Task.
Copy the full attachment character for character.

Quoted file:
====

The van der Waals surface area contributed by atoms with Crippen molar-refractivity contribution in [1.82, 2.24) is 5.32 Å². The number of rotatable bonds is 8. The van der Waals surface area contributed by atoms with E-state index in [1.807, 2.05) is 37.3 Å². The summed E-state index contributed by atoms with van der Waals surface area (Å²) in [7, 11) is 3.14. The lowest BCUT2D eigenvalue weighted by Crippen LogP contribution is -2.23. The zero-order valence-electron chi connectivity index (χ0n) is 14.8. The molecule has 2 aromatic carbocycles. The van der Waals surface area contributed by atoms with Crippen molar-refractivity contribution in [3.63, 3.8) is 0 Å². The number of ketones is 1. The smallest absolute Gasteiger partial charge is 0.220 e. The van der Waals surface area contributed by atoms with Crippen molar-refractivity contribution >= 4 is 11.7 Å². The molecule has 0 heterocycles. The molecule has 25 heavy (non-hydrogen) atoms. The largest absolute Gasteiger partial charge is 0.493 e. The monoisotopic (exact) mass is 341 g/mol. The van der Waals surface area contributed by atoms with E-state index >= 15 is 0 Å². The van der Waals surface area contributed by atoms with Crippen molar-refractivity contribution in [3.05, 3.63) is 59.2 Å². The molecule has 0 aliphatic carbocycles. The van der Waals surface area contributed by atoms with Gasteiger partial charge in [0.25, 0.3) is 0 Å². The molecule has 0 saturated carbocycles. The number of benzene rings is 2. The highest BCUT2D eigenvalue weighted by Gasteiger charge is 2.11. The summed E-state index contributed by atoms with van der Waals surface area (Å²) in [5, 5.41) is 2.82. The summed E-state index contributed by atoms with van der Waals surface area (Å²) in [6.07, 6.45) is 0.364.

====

The van der Waals surface area contributed by atoms with Crippen molar-refractivity contribution in [1.82, 2.24) is 5.32 Å². The number of rotatable bonds is 8. The van der Waals surface area contributed by atoms with E-state index in [1.807, 2.05) is 37.3 Å². The summed E-state index contributed by atoms with van der Waals surface area (Å²) in [7, 11) is 3.14. The lowest BCUT2D eigenvalue weighted by Crippen LogP contribution is -2.23. The zero-order valence-electron chi connectivity index (χ0n) is 14.8. The molecule has 2 aromatic carbocycles. The van der Waals surface area contributed by atoms with Crippen molar-refractivity contribution in [3.63, 3.8) is 0 Å². The number of ketones is 1. The smallest absolute Gasteiger partial charge is 0.220 e. The van der Waals surface area contributed by atoms with Crippen molar-refractivity contribution >= 4 is 11.7 Å². The molecule has 0 heterocycles. The molecule has 25 heavy (non-hydrogen) atoms. The largest absolute Gasteiger partial charge is 0.493 e. The monoisotopic (exact) mass is 341 g/mol. The van der Waals surface area contributed by atoms with E-state index >= 15 is 0 Å². The van der Waals surface area contributed by atoms with Crippen molar-refractivity contribution in [3.05, 3.63) is 59.2 Å². The molecule has 0 aliphatic carbocycles. The van der Waals surface area contributed by atoms with Gasteiger partial charge in [0.25, 0.3) is 0 Å². The molecule has 0 saturated carbocycles. The number of benzene rings is 2. The highest BCUT2D eigenvalue weighted by Gasteiger charge is 2.11. The summed E-state index contributed by atoms with van der Waals surface area (Å²) in [5, 5.41) is 2.82. The summed E-state index contributed by atoms with van der Waals surface area (Å²) in [6.07, 6.45) is 0.364.